Slab City

slab city

Slab City is a camp in the Colorado Desert in southeastern California, used by RV owners and squatters. It takes its name from the concrete slabs and pylons that remain from abandoned World War II Marine barracks (Camp Dunlap). A group of servicemen remained after the base closed, and the place has been inhabited ever since (although the number of residents has declined since the mid 1980s). Several thousand campers, many of them retired, use the site during the winter months. These ‘snowbirds’ stay only for the winter, before migrating north in the spring to cooler climates. The temperatures during the summer are unforgiving; nonetheless, there is a group of around 150 permanent residents.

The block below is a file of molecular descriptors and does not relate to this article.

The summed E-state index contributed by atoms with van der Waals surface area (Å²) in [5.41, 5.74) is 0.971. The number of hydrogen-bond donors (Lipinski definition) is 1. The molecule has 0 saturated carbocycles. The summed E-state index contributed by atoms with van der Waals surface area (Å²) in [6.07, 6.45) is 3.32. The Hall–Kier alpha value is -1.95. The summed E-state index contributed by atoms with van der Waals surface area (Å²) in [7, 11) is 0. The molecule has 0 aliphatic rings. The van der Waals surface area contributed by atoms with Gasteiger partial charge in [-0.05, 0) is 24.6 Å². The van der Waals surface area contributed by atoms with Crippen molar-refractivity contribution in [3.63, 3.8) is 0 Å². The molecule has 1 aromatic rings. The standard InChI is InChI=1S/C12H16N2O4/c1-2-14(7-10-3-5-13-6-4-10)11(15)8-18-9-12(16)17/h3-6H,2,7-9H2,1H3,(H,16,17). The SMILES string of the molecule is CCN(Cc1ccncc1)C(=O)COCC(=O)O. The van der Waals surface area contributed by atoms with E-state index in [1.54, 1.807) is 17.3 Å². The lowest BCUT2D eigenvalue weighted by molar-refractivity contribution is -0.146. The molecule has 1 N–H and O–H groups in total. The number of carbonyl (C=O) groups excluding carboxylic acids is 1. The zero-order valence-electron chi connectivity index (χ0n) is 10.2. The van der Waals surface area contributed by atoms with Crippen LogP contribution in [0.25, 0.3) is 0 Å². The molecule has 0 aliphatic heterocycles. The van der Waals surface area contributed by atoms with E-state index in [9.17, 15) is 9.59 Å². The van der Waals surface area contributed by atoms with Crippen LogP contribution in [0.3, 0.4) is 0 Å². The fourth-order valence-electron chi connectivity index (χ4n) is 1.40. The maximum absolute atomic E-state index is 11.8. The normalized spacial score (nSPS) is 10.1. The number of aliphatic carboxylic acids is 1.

Most ‘Slabbers’ subsist on welfare and have been driven to the Slabs through poverty. The site is both decommissioned and uncontrolled, and there is no charge for parking. The camp has no electricity, no running water or other services. Many campers use generators or solar panels. Supplies can be purchased in nearby Niland, California, located about three miles away. Located just east of State Route 111, the entrance to Slab City is easily recognized by the colorful Salvation Mountain, a small hill approximately three stories high which is entirely covered in acrylic paint, concrete and adobe and festooned with Bible verses. It is an ongoing project of over two decades by permanent resident Leonard Knight.


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